It was exactly a year ago when I told you about Picasso, and how we had to ask him to leave the park. That was a hard day. Yet, I was also glad that he would be closer to the things he wanted.
What he truly needed was round-the-clock care, but he would fight you to the death on that one. We tried. We tried to work with him. We tried to override him. So, we got him settled, and have continued to see him at least once a month. He can't afford a P.O. box, so we still collect his mail for him - including his SS check.
Yesterday was the 2nd. We had not yet remembered to take his check into town. When that happens, he always pays someone to drive him out. Yet, it had been almost two full days, and no Picasso. That was not cool. Something was going on.
Right after dinner, I headed into town. I didn't know what I would find. He has never been in good shape. Yet, things have worsened over the last few months.
I knocked on his window ... his window to the world. No answer. He is always home. He has no car, and cannot walk very far. I knocked some more and called his name. So, slowly, I pressed my face against the glass of the window, hoping beyond hope that he would not be lying there on his bed in front of me, lifeless.
He was not there.
Still no relief. What if he had died, and no one had moved the trailer yet?
I knocked on some more doors. One woman, who I had met several times, answered (she would help him out quite a bit, or give him rides occasionally). She explained that he had, indeed, become so ill that they picked him up and took him to a nursing home on doctor's orders.
I knew this would have pissed him off. He never wanted to be in that type of situation. He didn't want people too close. Yet, I was so very glad. I didn't want him dying in that trailer. He deserves better, whether he believes it or not.
This is when my entire night turned upside down. I have had so many tears and move instantaneously from sadness to utter joy. It was a bizarro world. You see, I left his trailer ...
And I found him at the NICEST retirement center in our town. Luxurious and pristine. Excellent care.
I spent a half hour with him. My emotions weren't sure where to land. It was so good to see him doing better. He still can barely walk, and relies on a wheelchair. However, his arms looked pink. Not white from the horrible flaking skin. But actually pink. His eyes were moist and clear. His hair was thicker than it had been. He did not have the air on at all, so it was a complete sauna in there. Yet, even with that, it was the longest I had ever spent with him in an enclosed space. It just wasn't possible before.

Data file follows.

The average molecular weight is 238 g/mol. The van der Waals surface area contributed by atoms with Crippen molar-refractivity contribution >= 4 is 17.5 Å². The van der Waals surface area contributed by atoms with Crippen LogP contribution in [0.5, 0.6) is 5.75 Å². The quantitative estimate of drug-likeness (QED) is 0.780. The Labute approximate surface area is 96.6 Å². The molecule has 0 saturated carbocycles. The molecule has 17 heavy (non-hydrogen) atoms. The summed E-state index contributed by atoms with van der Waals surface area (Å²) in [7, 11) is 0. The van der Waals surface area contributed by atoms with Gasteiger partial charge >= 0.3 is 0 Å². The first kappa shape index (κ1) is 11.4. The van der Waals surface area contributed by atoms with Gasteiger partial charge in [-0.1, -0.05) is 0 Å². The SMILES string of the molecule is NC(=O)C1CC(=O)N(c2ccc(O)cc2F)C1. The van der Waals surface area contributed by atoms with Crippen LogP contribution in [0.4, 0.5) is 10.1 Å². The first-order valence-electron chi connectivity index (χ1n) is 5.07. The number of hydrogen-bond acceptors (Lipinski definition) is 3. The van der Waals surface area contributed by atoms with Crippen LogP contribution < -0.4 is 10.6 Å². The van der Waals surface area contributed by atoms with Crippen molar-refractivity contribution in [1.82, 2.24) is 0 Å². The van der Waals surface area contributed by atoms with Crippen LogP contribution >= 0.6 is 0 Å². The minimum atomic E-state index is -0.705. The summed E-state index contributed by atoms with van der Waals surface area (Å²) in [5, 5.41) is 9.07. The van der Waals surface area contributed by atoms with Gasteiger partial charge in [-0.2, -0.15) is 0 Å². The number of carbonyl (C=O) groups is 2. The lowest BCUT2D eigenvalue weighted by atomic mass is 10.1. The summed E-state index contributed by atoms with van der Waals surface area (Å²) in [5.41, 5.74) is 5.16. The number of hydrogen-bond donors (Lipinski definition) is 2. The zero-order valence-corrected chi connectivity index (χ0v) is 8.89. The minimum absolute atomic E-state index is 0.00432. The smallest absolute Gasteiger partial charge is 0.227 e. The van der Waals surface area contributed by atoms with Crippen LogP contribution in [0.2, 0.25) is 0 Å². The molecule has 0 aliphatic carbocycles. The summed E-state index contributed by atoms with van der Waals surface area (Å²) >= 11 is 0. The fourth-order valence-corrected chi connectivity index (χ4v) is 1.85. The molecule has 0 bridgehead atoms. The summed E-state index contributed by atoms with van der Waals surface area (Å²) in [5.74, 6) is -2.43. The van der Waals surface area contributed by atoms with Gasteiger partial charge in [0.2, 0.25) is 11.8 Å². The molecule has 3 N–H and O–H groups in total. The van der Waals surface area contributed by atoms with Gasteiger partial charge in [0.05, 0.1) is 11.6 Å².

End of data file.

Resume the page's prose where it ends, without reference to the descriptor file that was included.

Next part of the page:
His room was really, really nice. He had a TV with cable (had not had a TV in years ... or a phone ... or a refrigerator ... or an air conditioner ... or a bathroom, for that matter).
Yet, if they would let him leave, he would happily go straight back to his trailer this second. He complained about the people (the staff) ... all the many, different people that would come in and out to check on him. He hates that. He doesn't hate people, per say, but he doesn't want to be told to bathe or made to bathe. He doesn't want to feel weak and helpless. He was okay with how things were.
Even though they were so very, very bad and his conditions were going to literally kill him.
I asked if the kids and I could come back, and he was thrilled. I caught him up on all the people out here in our little "neighborhood." Told him that the park is full, and he was excited to hear it. We talked about Willie, and how much we miss him ... reminisced about how those two would sit on a picnic table between their trailers and gripe at each other like brothers.
They brought him there with just the clothes on his back, which I'm sure were quickly incinerated. So, all he has are some sweats and socks from their laundry room. I'll be finding him some Wranglers and a nice button down shirt or two. I didn't see his cowboy hat, so we'll have to fix that, as well. Will try to locate some boots that he can get onto his feet, enough to dress for dinner. At this point he has yet to leave his room most days.
I was leaving, and he said, "Thank you for caring. You are the only person who has come to see me."
My emotions still don't know where to land. I just know I have a lot of them.